The bottom line? I have a Q which behaves itself as a better than average taildragger. It is far more controllable on the ground than the Pacer that I used to own with Jim Ham. Because the spread between the wheels is so large and the brake steering so powerful, the airplane has to get seriously sideways before the brakes can't save it. Our old Pacer could easily get out of shape with the CG moving outside of the wheel, because of the narrow gear. The Q200 is more sensitive to brake steering than a narrow tread taildragger, but not so much that control can't be easily learned, especially if the brakes are smooth.
In summary, there's nothing going on here that's new to the world of taildraggers. All I have really done is to make the steering and braking systems on the Quickie just like all the other modern taildraggers in the world. These systems have evolved to where they are today for one good reason - they work. It works on a Quickie too.
Bob Farnam, Livermore, CA
I flew to Waukegan, IL for Mother's Day and parked my Q-200 at the big corporate jet terminal. Very upscale. I told the sweet young thing behind the counter that I need tiedown for the evening and fuel tomorrow for my experimental. She was taking down the usual information and asked, "What type of plane is it?" I said, "It's a Quickie." She looked up and blinked and had a funny look on her face. "Huh?"
I said, "That's what it is, a Quickie." She started looking around the room for something. I think she thought she was on Candid Camera and was looking for the camera.
Sam Hoskins, Murphysboro, IL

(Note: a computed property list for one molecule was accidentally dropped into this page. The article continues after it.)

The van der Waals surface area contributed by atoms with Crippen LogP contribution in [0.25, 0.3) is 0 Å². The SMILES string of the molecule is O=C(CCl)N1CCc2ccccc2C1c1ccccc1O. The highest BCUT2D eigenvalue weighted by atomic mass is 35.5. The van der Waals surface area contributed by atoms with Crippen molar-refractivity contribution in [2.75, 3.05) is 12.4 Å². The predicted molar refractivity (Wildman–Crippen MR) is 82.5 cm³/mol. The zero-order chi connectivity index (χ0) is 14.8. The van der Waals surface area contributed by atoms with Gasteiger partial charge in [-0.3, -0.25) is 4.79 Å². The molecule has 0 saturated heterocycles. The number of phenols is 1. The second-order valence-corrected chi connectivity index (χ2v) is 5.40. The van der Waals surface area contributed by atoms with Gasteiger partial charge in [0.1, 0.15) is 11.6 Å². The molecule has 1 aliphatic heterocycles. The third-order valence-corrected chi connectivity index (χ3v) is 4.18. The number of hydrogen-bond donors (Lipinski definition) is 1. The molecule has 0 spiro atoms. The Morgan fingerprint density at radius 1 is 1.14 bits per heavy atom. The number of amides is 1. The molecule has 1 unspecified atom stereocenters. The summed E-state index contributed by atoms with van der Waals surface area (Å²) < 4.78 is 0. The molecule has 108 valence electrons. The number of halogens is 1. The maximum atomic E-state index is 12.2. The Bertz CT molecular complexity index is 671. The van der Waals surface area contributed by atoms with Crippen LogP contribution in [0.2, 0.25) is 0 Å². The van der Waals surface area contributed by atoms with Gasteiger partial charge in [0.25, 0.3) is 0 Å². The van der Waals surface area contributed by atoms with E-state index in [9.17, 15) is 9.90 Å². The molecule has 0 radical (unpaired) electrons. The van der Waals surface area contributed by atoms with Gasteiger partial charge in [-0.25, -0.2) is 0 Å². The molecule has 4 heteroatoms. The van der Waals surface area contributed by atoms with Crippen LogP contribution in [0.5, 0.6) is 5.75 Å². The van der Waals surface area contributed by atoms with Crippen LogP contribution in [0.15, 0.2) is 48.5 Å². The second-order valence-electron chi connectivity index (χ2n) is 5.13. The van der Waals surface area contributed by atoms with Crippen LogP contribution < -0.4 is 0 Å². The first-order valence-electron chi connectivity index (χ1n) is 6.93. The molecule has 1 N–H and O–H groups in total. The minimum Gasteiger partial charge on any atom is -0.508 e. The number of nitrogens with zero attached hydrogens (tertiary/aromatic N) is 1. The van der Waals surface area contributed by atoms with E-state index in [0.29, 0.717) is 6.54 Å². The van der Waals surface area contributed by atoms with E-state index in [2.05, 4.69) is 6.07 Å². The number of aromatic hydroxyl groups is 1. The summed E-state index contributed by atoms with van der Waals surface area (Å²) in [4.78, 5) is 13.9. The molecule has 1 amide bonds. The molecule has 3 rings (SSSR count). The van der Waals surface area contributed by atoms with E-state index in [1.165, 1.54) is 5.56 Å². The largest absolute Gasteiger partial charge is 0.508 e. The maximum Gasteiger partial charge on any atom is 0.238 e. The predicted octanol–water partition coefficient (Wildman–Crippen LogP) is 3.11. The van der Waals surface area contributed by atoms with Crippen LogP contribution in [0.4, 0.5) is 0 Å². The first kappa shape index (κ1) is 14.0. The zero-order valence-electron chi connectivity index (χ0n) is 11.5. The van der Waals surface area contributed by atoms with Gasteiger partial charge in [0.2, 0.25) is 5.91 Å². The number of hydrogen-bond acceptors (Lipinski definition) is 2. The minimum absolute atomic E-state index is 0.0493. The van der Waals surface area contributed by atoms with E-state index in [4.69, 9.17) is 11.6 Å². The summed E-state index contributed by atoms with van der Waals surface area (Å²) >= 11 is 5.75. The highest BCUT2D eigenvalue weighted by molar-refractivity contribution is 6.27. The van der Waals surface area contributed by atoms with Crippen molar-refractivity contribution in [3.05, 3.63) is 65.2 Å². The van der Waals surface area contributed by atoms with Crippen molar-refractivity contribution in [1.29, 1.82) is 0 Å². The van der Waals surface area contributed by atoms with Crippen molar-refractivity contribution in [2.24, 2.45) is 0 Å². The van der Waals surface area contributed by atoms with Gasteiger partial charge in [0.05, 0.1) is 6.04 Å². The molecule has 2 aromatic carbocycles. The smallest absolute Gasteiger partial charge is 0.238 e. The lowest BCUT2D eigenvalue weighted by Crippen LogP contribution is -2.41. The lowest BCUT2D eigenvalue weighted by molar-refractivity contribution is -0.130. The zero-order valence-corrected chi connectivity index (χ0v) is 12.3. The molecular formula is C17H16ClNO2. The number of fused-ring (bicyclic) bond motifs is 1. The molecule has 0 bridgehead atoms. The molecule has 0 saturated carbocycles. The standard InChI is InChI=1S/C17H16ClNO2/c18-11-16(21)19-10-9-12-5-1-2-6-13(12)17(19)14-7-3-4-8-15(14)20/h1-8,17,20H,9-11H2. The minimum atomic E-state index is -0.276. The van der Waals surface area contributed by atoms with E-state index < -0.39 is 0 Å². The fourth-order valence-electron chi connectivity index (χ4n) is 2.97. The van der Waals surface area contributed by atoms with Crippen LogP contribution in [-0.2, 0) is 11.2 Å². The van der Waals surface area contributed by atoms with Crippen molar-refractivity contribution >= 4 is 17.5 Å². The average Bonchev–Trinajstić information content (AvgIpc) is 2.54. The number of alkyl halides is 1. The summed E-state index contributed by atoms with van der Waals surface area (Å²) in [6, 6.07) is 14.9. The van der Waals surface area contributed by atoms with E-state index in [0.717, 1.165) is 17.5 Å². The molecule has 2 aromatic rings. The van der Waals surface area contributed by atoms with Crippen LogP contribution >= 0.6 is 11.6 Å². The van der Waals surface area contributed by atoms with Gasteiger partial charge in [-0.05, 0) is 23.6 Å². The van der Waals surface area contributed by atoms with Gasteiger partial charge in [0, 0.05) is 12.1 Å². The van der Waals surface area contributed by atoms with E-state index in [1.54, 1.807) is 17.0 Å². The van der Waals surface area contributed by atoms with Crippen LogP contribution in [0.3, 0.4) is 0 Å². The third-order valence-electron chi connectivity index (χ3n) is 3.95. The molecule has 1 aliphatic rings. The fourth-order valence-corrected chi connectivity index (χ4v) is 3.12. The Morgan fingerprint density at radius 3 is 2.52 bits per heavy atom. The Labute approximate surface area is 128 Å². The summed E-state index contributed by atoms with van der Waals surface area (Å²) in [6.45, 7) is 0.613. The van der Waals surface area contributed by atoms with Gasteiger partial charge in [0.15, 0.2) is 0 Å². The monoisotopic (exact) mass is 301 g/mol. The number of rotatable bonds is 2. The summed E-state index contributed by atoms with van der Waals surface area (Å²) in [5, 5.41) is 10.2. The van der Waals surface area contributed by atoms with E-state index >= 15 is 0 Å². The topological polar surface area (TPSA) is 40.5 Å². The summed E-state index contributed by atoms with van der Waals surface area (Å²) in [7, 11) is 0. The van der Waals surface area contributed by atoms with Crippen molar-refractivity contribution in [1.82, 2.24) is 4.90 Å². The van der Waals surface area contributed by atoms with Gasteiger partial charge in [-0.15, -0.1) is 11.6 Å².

There have been several discussions lately on aileron trim. Here's a picture of what I think is the simplest aileron trim around. It's simply a piece of elastic with Velcro on each end. To use it, attach one end to the side of the center console. Wrap it around the stick and attach to the other end. If it isn't quite right, you just stretch (or unstretch) the elastic a little and reattach. There is no permanent connection to the control system, so overriding it is pretty easy (just pull it off).
Paul A Fisher, Taylor Ridge, IL
Paul has over 800 hours on his very functional trim device.
The following was taken off the Q-LIST. It was provided by Mike Dwyer on what he would change if he had a chance to do his Q-200 project over again.
Many of you know that I am a staunch supporter of "build it to the plans". This will allow you to put the lightest airplane in the air in the least amount of time. After putting 15 years and over 900 hours of flying time on my Q-200 I have some opinions on some areas where built to plans isn't the best.
1) The tailwheel fiberglass spring is woefully undersize, double its diameter with glass and change the tailwheel axle to a 1/4 bolt (I keep bending my 3/16" AN3 bolt).